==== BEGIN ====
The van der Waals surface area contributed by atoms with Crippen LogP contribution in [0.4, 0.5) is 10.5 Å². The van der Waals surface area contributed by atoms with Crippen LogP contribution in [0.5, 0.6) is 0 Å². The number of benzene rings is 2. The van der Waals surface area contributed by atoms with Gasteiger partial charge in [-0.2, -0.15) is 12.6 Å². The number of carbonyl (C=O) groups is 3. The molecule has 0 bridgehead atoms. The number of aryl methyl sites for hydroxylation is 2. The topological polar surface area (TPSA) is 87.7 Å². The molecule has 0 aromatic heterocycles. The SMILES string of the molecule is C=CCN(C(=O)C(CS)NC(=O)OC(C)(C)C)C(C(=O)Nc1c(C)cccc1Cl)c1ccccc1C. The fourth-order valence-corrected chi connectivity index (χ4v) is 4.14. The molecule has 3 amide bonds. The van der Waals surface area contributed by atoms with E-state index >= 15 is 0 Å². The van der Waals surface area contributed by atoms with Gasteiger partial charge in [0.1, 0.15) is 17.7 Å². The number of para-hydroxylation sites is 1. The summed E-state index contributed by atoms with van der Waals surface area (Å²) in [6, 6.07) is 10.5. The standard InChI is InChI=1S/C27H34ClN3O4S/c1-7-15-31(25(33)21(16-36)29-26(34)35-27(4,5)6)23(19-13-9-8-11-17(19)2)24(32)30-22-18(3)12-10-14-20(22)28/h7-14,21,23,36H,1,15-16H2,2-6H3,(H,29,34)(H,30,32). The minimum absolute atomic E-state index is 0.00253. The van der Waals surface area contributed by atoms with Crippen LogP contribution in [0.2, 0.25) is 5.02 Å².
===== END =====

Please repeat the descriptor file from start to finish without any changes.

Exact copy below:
The van der Waals surface area contributed by atoms with Crippen LogP contribution in [0.4, 0.5) is 10.5 Å². The van der Waals surface area contributed by atoms with Crippen LogP contribution in [0.5, 0.6) is 0 Å². The number of benzene rings is 2. The van der Waals surface area contributed by atoms with Gasteiger partial charge in [-0.2, -0.15) is 12.6 Å². The number of carbonyl (C=O) groups is 3. The molecule has 0 bridgehead atoms. The number of aryl methyl sites for hydroxylation is 2. The topological polar surface area (TPSA) is 87.7 Å². The molecule has 0 aromatic heterocycles. The SMILES string of the molecule is C=CCN(C(=O)C(CS)NC(=O)OC(C)(C)C)C(C(=O)Nc1c(C)cccc1Cl)c1ccccc1C. The fourth-order valence-corrected chi connectivity index (χ4v) is 4.14. The molecule has 3 amide bonds. The van der Waals surface area contributed by atoms with E-state index >= 15 is 0 Å². The van der Waals surface area contributed by atoms with Gasteiger partial charge in [0.1, 0.15) is 17.7 Å². The number of para-hydroxylation sites is 1. The summed E-state index contributed by atoms with van der Waals surface area (Å²) in [6, 6.07) is 10.5. The standard InChI is InChI=1S/C27H34ClN3O4S/c1-7-15-31(25(33)21(16-36)29-26(34)35-27(4,5)6)23(19-13-9-8-11-17(19)2)24(32)30-22-18(3)12-10-14-20(22)28/h7-14,21,23,36H,1,15-16H2,2-6H3,(H,29,34)(H,30,32). The minimum absolute atomic E-state index is 0.00253. The van der Waals surface area contributed by atoms with Crippen LogP contribution in [0.2, 0.25) is 5.02 Å².